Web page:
Application Context and Needs

Thanks to the introduction of new robotics and processing capabilities in future spacecrafts, the overall space market is about to know a major step in capabilities for the benefit of a broad range of missions. The situation is changing fast with the United States’ initiatives and development of RSGS (Robotic Servicing of Geosynchronous Satellites) and MEV (Mission Extension serVices) vehicles. US have demonstrated the capabilities of new advanced robotic vehicles for customers, based on the expertise acquired on visionary missions like Orbital Express in 2009. In the European Union, many initiatives are starting to develop key building blocks for future missions focusing on Science and Servicing. Both NASA and ESA are pushing forward robotic R&T in space to bring a new class of missions, more smart missions.

For European missions, Rosetta recently visited the Churyumov- Gerasimenko comet and ExoMars 2016 Trace Gas Orbiter has been successfully inserted around Mars and Exomars 2020 rover is about to be launched. In parallel of those missions, NASA visited Pluto with the New Horizon probe and announced the development of the first-ever robotic mission to visit a large near- Earth asteroid, which therefore highlights the strategic extent of robotic technologies for space missions. This has been confirmed in their 2015 technology roadmap with their fourth technology area: “Robotics and Autonomous Systems”, in which the sections “sensing and perception”, “system-level autonomy” and “autonomous rendezvous and docking” are identified as priority subsectors. For Europe to remain competitive, its space industry must develop robotic spacecrafts that will be able to analyse their environment, to be free from human monitoring in order to enable complex autonomous operations in remote environments. Thanks to the major investments gathered through the H2020 calls and national subventions, the European industry has developed key assets for playing a major role in this new venture.

EROSS is not just about reusing and improving the building blocks of the H2020 Strategic Research Cluster in Space Robotics from the previous Operational Grants (OGs); EROSS is also about enabling a new range of applications by leveraging on EU and ESA developments to foster the European capabilities. This goal aims at providing reliable in-space servicing capabilities for a class of missions not only answering to the scope of this call, but also enabling extended capabilities, in accordance with the business opportunities identified by the consortium: extending the lifetime of a satellite (by refuelling and replacing a payload), offering orbital transfer services (for commissioning or decommissioning) and finally performing debris removal for a broad range of missions, equipped or not for servicing, from LEO to GEO and beyond, including constellations. From this perspective, the main challenge of EROSS is to demonstrate the technologies required to offer an efficient and safe commercial service to operational satellites. This addresses at least robotic deployment, refuelling and exchange of payloads in orbit. By means of multiple robotic devices, the servicing satellite must be capable of capturing, grasping, berthing and manipulating a target satellite, including the demonstration of services such as refuelling and payload transfer.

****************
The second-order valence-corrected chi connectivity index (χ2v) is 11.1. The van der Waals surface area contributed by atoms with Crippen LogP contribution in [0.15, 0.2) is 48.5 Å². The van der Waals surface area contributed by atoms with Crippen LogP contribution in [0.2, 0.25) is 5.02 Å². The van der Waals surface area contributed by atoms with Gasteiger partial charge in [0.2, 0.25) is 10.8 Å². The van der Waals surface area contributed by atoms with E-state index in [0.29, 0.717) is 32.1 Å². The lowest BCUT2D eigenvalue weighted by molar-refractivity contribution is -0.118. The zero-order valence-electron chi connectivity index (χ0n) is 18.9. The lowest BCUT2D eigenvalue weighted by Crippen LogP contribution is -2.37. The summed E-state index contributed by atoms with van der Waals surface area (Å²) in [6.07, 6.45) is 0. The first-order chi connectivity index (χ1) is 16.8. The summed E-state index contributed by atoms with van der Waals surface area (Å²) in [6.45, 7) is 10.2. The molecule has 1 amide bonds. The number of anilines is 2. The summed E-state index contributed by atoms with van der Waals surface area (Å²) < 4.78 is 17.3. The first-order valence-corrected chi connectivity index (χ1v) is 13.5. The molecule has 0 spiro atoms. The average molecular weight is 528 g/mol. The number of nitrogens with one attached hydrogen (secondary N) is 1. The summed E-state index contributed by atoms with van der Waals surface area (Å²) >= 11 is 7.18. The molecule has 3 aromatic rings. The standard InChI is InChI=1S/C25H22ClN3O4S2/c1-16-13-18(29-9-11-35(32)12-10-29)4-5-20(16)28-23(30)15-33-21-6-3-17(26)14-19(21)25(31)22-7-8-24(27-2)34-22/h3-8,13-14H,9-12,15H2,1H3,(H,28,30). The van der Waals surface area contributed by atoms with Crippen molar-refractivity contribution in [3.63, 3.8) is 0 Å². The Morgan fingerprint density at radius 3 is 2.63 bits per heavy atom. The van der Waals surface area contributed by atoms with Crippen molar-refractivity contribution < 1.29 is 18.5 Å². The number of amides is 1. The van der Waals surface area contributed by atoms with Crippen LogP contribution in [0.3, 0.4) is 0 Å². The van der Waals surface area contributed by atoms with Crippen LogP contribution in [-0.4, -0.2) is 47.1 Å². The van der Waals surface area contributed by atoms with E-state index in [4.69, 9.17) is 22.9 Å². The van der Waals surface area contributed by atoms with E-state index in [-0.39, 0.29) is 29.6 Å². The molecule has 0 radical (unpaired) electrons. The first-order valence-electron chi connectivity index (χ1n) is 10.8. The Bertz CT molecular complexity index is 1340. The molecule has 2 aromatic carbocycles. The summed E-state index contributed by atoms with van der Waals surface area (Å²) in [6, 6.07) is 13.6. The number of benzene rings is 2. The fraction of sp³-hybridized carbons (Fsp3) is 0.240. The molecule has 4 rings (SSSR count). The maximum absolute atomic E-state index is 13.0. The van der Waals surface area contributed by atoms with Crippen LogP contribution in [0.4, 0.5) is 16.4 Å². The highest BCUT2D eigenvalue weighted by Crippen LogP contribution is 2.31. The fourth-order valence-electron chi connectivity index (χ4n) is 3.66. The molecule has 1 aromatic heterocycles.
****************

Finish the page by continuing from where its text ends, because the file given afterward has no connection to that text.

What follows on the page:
In all these applications, there is a need for space robotic operations based on an adapted group of actuators and sensors working in a coordinated manner to fulfil the mission goals. EROSS proposes to boost the maturity of these key building blocks from servicing business to a broad range of applications and proposes a general solution to provide orbital support services. EROSS answers to the Operational Grant n°7 (OG7) in the PERASPERA D3.2 – Compendium of SRC activities (for call2). As OG7, EROSS will be part of the Strategic Research Cluster (SRC) on Space Robotics that started with the H2020 2016 calls and continuing with the 2018 calls. 

Partners

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The project has received funding from the European Union’s Horizon 2020 Research and Innovation  Programme under Grant Agreement No 821904